Is it is logically possible to accept the science of evolutionary biology and still deny the existence of junk DNA? I’m not sure.
It is OK (though unfortunate) to be a biologist who is wrong in their assessment of an evolutionary topic. This is not a rejection of the mechanisms and rationale of evolution in the way that some reject the existence of junk DNA for purely religious reasons. Most modern rejections of junk DNA instead ignore evolution in its proper sense, even though it is central to their argument, and invoke hypothetical genetic-adaptation scenarios instead.
Evolutionary biologist Ernst Mayr used to talk about ‘the geneticists‘ like they were a rival warring tribe, but I’ve never seen a closer match in the whole of science than between contemporary geneticists and evolutionary biologists. Its hard to work in genomics without speaking evolution, and vice versa. If you are interested in the existence and nature of junk DNA then you need to read broadly in the field of molecular evolution, the fully grown-up child of genetics and evolution. Its OK for anyone to speculate about the forces creating and maintaining junk DNA, but if you don’t know the literature of the field actually studying junk DNA then it’s just fun ‘pub banter’.
What those who don’t read on molecular evolution usually assume is that junk DNA is defined by a lack of current knowledge of function. Instead it involves decades of theory, data collection, model testing and refinement into a detailed and exceptionally well-substantiated discipline.
I think Darwin would have loved junk DNA, and have written eloquently about the chromosomal tangled bank inhabiting our nuclei. The original tangled bank quote, from Origin of Species, always makes me pleasantly surprised about the big-picture nature of Darwin’s thoughts, and the modernity of thinking in terms of Laws.
…have all been produced by laws acting around us. These laws, taken in the largest sense, being Growth with reproduction; Inheritance which is almost implied by reproduction; Variability from the indirect and direct action of the conditions of life, and from use and disuse; a Ratio of Increase so high as to lead to a Struggle for Life, and as a consequence to Natural Selection, entailing Divergence of Character and the Extinction of less improved forms.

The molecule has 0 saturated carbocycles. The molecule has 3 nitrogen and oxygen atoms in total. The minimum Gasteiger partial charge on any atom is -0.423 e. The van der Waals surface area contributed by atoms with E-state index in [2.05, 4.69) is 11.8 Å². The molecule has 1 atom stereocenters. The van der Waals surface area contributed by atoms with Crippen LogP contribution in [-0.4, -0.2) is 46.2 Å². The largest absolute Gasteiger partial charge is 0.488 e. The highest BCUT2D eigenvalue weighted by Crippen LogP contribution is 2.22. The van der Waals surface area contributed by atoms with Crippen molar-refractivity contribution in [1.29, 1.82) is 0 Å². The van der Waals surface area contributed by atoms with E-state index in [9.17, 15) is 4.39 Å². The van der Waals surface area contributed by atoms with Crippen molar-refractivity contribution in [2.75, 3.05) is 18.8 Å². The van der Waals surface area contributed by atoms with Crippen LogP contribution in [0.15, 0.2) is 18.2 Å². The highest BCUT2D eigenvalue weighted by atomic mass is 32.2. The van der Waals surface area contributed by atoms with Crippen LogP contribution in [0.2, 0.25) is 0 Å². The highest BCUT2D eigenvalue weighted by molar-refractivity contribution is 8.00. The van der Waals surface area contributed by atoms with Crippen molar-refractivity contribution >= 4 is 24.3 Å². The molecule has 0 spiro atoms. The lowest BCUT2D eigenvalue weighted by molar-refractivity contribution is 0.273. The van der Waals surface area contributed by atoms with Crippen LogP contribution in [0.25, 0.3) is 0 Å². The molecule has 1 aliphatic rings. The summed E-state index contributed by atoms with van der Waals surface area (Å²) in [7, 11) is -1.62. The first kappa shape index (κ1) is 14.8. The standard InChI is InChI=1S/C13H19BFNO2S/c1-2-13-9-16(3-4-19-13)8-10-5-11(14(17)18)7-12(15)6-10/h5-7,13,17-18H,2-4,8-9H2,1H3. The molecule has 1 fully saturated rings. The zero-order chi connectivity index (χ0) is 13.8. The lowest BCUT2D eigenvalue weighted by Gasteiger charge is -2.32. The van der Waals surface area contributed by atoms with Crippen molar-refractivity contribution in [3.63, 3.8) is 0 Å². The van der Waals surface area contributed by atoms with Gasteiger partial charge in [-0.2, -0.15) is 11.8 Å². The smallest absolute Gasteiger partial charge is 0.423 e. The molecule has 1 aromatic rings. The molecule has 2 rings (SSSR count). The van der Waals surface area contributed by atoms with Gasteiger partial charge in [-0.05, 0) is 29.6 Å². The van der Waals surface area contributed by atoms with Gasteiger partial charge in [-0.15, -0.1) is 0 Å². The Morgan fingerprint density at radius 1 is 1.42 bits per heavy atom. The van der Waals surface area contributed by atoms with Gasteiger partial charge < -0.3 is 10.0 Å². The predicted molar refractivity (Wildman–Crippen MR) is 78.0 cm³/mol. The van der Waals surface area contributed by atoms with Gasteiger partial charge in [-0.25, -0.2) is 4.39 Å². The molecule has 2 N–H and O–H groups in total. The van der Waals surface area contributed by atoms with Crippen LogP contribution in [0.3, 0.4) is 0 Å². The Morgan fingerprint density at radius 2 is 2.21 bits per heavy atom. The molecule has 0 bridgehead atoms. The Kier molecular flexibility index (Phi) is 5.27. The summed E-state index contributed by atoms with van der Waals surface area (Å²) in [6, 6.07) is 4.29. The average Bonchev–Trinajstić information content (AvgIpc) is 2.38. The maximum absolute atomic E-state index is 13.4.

Evolution and natural selection are not synonyms, and accepting the monumental, overwhelming, evidence for evolution means understanding all its component forces, even those like mutation and drift that are not particularly concerned with function and adaptation. Drift, mutation, recombination, gene flow, and selection all shape the evolution of genomes, and if you want to read the full story of evolution you need to read broadly in regions of the genome without function. Fortunately for us, that’s most of it.
Happy Darwin Day!
If you want to start reading about junk DNA I recommend Larry Moran’s blog, Sandwalk, especially his junk DNA required reading list and Five Things You Should Know if You Want to Participate in the Junk DNA Debate. Also Michael Lynch’s book “The Origins of Genome Architecture” (2007 ISBN-10: 9780878934843) is very worthwhile indeed.
Featured image: Onion sellers and The Onion Test (Gregory 2007) ‘The onion test is a simple reality check for anyone who thinks they have come up with a universal function for non-coding DNA. Whatever your proposed function, ask yourself this question: Can I explain why an onion needs about five times more non-coding DNA for this function than a human?’